[APACHE DOCUMENTATION]

Apache HTTP Server Version 1.3

You are looking at the documentation for the 1.3 version of the Apache HTTP Server, which is no longer maintained, and has been declared "end of life". If you are in fact still using the 1.3 version, please consider upgrading. The current version of the server is 2.4.

Apache Keep-Alive Support


What is Keep-Alive?

The Keep-Alive extension to HTTP, as defined by the HTTP/1.1 draft, allows persistent connections. These long-lived HTTP sessions allow multiple requests to be send over the same TCP connection, and in some cases have been shown to result in an almost 50% speedup in latency times for HTML documents with lots of images.

Enabling Keep-Alive Support

Apache 1.1 comes with Keep-Alive support on by default, however there are some directives you can use to modify Apache's behavior:

Note: Apache 1.2 uses a different syntax for the KeepAlive directive.

KeepAlive

Syntax: KeepAlive max-requests
Default: KeepAlive 5
Context: server config
Status: Core

This directive enables Keep-Alive support. Set max-requests to the maximum number of requests you want Apache to entertain per connection. A limit is imposed to prevent a client from hogging your server resources. Set this to 0 to disable support.

KeepAliveTimeout

Syntax: KeepAliveTimeout seconds
Default: KeepAliveTimeout 15
Context: server config
Status: Core

The number of seconds Apache will wait for a subsequent request before closing the connection. Once a request has been received, the timeout value specified by the Timeout directive applies.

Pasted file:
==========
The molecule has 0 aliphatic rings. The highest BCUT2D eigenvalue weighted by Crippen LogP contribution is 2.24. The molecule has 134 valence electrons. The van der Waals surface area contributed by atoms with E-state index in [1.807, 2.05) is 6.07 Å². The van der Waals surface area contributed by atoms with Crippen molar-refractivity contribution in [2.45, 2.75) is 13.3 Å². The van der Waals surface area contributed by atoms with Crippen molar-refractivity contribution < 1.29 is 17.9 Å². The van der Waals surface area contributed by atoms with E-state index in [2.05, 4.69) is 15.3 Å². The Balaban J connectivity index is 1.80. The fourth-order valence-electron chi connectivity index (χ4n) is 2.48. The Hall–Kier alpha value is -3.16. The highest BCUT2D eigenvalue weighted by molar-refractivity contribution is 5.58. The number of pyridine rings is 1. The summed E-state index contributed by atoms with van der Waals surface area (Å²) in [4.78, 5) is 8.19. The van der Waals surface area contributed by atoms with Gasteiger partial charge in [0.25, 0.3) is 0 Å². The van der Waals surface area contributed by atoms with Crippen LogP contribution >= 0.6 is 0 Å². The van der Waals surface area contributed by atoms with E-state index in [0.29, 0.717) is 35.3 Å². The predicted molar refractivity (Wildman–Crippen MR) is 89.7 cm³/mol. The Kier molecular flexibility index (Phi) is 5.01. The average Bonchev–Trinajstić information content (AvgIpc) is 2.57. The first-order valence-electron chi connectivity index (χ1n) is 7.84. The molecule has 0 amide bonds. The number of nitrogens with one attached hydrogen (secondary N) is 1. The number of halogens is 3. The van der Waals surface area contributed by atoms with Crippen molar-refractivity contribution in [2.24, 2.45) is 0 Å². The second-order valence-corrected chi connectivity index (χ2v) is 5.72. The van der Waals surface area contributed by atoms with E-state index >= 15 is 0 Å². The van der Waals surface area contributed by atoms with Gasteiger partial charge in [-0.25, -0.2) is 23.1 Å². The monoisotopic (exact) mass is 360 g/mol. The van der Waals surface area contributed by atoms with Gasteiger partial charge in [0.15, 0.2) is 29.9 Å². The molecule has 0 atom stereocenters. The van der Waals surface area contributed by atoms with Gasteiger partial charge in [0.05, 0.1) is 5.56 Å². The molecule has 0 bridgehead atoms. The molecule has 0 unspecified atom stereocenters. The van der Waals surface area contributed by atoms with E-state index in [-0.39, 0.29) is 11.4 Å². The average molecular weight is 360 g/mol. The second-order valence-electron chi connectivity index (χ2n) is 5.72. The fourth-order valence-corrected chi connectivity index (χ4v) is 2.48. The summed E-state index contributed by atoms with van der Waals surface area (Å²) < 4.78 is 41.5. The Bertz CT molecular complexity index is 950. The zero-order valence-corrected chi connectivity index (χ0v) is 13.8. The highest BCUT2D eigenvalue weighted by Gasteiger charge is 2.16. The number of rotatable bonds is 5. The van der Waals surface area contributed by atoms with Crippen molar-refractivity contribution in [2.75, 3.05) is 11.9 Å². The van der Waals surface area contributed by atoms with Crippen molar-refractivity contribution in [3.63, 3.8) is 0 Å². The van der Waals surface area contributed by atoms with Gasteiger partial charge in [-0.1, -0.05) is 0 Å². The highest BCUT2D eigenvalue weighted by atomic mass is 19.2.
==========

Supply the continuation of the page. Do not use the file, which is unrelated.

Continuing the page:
When Keep-Alive Is Used

In order for Keep-Alive support to be used, first the browser must support it. Many current browsers, including Netscape Navigator 2.0, and Spyglass Mosaic-based browsers (including Microsoft Internet Explorer) do. Note, however, that some Windows 95-based browsers misbehave with Keep-Alive-supporting servers; they may occasionally hang on a connect. This has been observed with several Windows browsers, and occurs when connecting to any Keep-Alive server, not just Apache. Netscape 3.0b5 and later versions are known to work around this problem.

However, Keep-Alive support only is active with files where the length is known beforehand. This means that most CGI scripts, server-side included files and directory listings will not use the Keep-Alive protocol. While this should be completely transparent to the end user, it is something the web-master may want to keep in mind.


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